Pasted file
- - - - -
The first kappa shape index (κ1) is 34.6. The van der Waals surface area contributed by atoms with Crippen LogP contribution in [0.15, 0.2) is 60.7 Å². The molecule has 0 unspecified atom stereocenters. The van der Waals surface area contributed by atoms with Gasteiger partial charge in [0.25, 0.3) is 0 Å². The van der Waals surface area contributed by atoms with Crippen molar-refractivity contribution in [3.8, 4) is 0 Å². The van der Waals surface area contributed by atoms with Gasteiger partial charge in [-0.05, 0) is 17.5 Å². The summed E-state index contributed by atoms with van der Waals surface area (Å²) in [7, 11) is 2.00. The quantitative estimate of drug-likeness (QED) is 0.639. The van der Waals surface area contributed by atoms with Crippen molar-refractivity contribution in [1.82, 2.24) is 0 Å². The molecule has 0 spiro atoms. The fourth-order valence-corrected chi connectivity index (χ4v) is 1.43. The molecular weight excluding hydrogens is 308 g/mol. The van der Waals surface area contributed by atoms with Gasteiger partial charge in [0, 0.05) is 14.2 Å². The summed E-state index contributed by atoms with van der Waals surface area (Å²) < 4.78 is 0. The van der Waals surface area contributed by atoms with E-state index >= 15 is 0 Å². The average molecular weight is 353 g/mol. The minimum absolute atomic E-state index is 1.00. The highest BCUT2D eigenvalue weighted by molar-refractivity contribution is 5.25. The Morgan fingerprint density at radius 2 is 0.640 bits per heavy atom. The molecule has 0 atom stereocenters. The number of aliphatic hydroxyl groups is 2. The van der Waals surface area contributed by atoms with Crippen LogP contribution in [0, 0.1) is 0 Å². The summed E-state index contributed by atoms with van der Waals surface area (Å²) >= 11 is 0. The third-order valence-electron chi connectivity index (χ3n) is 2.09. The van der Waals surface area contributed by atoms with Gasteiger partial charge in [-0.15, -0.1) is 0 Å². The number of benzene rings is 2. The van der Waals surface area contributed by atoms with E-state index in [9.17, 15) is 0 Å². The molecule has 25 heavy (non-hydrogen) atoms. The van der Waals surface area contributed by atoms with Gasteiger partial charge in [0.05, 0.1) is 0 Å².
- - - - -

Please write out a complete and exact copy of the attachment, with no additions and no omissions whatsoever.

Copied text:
The first kappa shape index (κ1) is 34.6. The van der Waals surface area contributed by atoms with Crippen LogP contribution in [0.15, 0.2) is 60.7 Å². The molecule has 0 unspecified atom stereocenters. The van der Waals surface area contributed by atoms with Gasteiger partial charge in [0.25, 0.3) is 0 Å². The van der Waals surface area contributed by atoms with Crippen molar-refractivity contribution in [3.8, 4) is 0 Å². The van der Waals surface area contributed by atoms with Gasteiger partial charge in [-0.05, 0) is 17.5 Å². The summed E-state index contributed by atoms with van der Waals surface area (Å²) in [7, 11) is 2.00. The quantitative estimate of drug-likeness (QED) is 0.639. The van der Waals surface area contributed by atoms with Crippen molar-refractivity contribution in [1.82, 2.24) is 0 Å². The molecule has 0 spiro atoms. The fourth-order valence-corrected chi connectivity index (χ4v) is 1.43. The molecular weight excluding hydrogens is 308 g/mol. The van der Waals surface area contributed by atoms with Gasteiger partial charge in [0, 0.05) is 14.2 Å². The summed E-state index contributed by atoms with van der Waals surface area (Å²) < 4.78 is 0. The van der Waals surface area contributed by atoms with E-state index >= 15 is 0 Å². The average molecular weight is 353 g/mol. The minimum absolute atomic E-state index is 1.00. The highest BCUT2D eigenvalue weighted by molar-refractivity contribution is 5.25. The Morgan fingerprint density at radius 2 is 0.640 bits per heavy atom. The molecule has 0 atom stereocenters. The number of aliphatic hydroxyl groups is 2. The van der Waals surface area contributed by atoms with Crippen LogP contribution in [0, 0.1) is 0 Å². The summed E-state index contributed by atoms with van der Waals surface area (Å²) >= 11 is 0. The third-order valence-electron chi connectivity index (χ3n) is 2.09. The van der Waals surface area contributed by atoms with Gasteiger partial charge in [-0.15, -0.1) is 0 Å². The number of benzene rings is 2. The van der Waals surface area contributed by atoms with E-state index in [9.17, 15) is 0 Å². The molecule has 25 heavy (non-hydrogen) atoms. The van der Waals surface area contributed by atoms with Gasteiger partial charge in [0.05, 0.1) is 0 Å².